While being of romantic mind and heart, Celeste Bradley also has a clear grasp on reality. She married her beloved at the tender age of 19, and lives in California where they are raising two delightful daughters. Her wonderfully warm sense of humor and unassuming personality has me captivated and following closely with the desire to know her better. What are her secrets to success and happiness as a writer, as a woman, as a person?
Celeste is full of intrigue and has lived a varied and interesting life. She is well versed in the indulgences of the imaginative heart, and she works hard at her craft. The road to her most recent reality has been flavored by a variety of experiences. She filled all sorts of roles, from drugstore cashier to birthday clown, before realizing that she wanted to be a writer. And despite her great success as a historical romance author, Celeste remains down-to-earth, humble, and easy to relate to.
While reading Ray Bradbury’s collection of essays on writing, “Zen in the Art of Writing,” Celeste discovered that Bradbury is “an unapologetic genre writer who shamelessly pulls from his childhood favorites . . . and makes no pretensions to literary heights.” This is how Celeste describes herself too. She loves her books, her genre, and the adventure of life. This passion is unmistakable throughout the content of her website and the interview she so kindly gave us.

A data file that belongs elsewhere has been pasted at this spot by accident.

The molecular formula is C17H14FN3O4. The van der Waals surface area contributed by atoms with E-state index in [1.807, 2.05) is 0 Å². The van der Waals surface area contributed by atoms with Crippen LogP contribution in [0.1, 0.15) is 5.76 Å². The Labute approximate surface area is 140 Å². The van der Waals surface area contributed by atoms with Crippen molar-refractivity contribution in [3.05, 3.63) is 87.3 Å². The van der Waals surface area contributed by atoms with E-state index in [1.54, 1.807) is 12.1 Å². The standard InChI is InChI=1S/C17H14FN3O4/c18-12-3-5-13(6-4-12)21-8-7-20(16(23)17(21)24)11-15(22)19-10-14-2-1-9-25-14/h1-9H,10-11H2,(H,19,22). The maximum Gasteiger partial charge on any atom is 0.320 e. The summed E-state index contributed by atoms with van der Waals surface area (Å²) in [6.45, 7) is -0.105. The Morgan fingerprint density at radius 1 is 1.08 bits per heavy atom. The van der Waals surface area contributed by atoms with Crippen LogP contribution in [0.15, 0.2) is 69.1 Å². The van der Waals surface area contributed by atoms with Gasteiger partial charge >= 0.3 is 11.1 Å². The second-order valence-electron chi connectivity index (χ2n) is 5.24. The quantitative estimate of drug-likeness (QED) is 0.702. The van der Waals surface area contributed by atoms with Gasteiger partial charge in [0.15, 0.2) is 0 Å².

IN: How did you originally become a full-time, professional author?
Celeste Bradley: There are two versions of this story. One is that I wrote a book on a whim and sent it to New York just to see what would happen. The second is that I first tried and stalled at several creative careers. I tried to be a classical alto, an actress, and an artist. Hard work will only get you so far without natural talent!
Although I worshiped books, I had never written anything (other than some bad teenage poetry). I simply never considered writing, thinking that writers must be very special people – touched by the gods – for how else could they transport me to another world the way they do? It didn’t occur to me that I could be one of those people, so it never entered my mind that I might try.
I was in a romance-reading phase, having worked my way through all the autobiographies, science fiction, and mysteries in the local library. I read a story where a promising beginning led to something ridiculous, so I decided to write what I thought should have really happened. The only reason I wrote the entire book was that my friends begged to find out what happened next.